SMB Insider Threat: Setting Behavior BoundariesSMB Insider Threat: Setting Behavior Boundaries
Two major policies should be in place to guide and restrict user behavior
July 25, 2013
Small and midsized business (SMB) employees who have made it past any employment screening in place may still pose a threat to the SMB systems and assets. SMB insiders can reveal confidential information, subvert security controls, and introduce malicious code into the network, but these misbehaving employees are not always malicious, and their behavior is not always illegal. Therefore, it is important to implement appropriate security policies to guide the well-meaning employee away from dangerous behavior and to formally document unacceptable behaviors in which sanctions may be applied for those intentionally damaging the company.
This is the second part of a blog series on the SMB insider threat and what to do about it. The first part of the series covered employment screening issues for SMBs; this part covers policy controls.
Two major policies should be in place to guide and restrict user behavior: data classification and acceptable use. Data classification policies protect sensitive data. Acceptable use policies ensure proper use of company systems.
Data Classification Policies: The key to an effective data classification policy is to define confidential data and associate the controls required for its protection. The best approach is to list categories of sensitive data that require different levels of protection. Keep the number of categories low -- two or three. Examples of data classification categories include Public (i.e., releasable), Sensitive (e.g., proprietary), and Highly Sensitive (e.g., protected health information, cardholder data). Now associated required controls for each category of data. Data-handling controls should cover identification and labeling, handling, transmission, processing, and media protection.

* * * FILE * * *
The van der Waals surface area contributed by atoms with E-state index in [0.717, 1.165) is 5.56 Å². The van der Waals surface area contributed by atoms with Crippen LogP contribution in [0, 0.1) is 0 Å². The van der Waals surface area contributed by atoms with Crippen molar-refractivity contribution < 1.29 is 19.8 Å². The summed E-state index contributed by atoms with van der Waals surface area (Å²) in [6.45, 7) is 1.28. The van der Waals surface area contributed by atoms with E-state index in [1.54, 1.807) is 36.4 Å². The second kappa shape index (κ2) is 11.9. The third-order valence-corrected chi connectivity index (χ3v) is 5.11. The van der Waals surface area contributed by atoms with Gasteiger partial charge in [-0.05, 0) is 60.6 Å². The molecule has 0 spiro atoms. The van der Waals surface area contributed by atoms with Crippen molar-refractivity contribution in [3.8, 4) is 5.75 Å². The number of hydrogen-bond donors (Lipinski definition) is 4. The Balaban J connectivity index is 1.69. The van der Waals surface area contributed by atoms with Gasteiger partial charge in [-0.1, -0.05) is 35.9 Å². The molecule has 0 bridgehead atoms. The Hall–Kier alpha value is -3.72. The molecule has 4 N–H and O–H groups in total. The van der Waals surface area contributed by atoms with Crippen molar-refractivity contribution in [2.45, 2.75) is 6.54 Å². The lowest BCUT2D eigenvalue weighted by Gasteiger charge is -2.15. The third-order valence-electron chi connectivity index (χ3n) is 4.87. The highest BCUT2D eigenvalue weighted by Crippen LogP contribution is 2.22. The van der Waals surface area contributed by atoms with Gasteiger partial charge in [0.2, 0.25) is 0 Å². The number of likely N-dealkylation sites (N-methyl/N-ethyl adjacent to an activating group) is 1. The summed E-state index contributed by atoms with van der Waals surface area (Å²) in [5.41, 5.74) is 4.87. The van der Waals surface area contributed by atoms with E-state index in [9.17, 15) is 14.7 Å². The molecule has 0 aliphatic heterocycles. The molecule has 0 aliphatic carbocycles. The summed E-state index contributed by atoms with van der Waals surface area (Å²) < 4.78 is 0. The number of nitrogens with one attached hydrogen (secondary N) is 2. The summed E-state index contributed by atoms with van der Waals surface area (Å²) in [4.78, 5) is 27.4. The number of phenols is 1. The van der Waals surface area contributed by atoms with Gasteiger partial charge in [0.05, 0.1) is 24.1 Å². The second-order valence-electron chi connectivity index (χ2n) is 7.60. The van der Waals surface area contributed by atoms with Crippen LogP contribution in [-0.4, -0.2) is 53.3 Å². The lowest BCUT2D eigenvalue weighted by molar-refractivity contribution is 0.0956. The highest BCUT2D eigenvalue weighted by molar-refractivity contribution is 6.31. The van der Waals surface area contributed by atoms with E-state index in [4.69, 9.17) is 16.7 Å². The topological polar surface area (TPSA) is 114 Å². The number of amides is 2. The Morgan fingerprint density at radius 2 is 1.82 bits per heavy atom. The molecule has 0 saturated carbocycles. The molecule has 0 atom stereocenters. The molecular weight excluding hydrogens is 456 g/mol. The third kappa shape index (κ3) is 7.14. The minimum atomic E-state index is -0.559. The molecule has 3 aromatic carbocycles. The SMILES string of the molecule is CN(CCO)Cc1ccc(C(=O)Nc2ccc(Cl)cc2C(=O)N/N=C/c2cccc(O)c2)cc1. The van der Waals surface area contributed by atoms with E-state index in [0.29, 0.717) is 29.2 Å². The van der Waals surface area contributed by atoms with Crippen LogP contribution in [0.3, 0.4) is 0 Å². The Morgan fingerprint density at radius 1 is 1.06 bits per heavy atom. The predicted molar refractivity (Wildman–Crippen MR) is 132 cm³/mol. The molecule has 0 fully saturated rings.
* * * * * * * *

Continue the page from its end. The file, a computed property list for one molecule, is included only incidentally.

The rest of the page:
Acceptable Use Policies: The key to an effective acceptable use policy is to ensure it is clear and accessible by employees. My test for clarity is to simply ask employees a question regarding the acceptable use of the network and premises, such as, "Are we allowed to bring camera phones into the sensitive areas (e.g., data center, patient room)?" If they are unable to use the acceptable use policy to find the answer, then the policy is unorganized and unclear. Organizing the contents of the acceptable use policy ensures the clarity of the policies to users. For example, all acceptable use policy statements should fall into one of the following four categories: Prohibited Items, Prohibited Behaviors, Expected Behaviors, and Notifications. Our question above can be answered in the "Prohibited Items" section.
General Security Policy Advice
It is tempting to search the Internet for policy examples and simply substitute the company name to make it your own. Please avoid this approach. Each SMB differs from others in its culture, sensitive data, existing controls, and security approach. By all means use found policies as templates or examples, but carefully consider each policy statement prior to adopting it as your standard.
Doug Landoll is the CEO of Assero Security, a firm specializing in SMB Security. You can follow him on Twitter as @douglandoll
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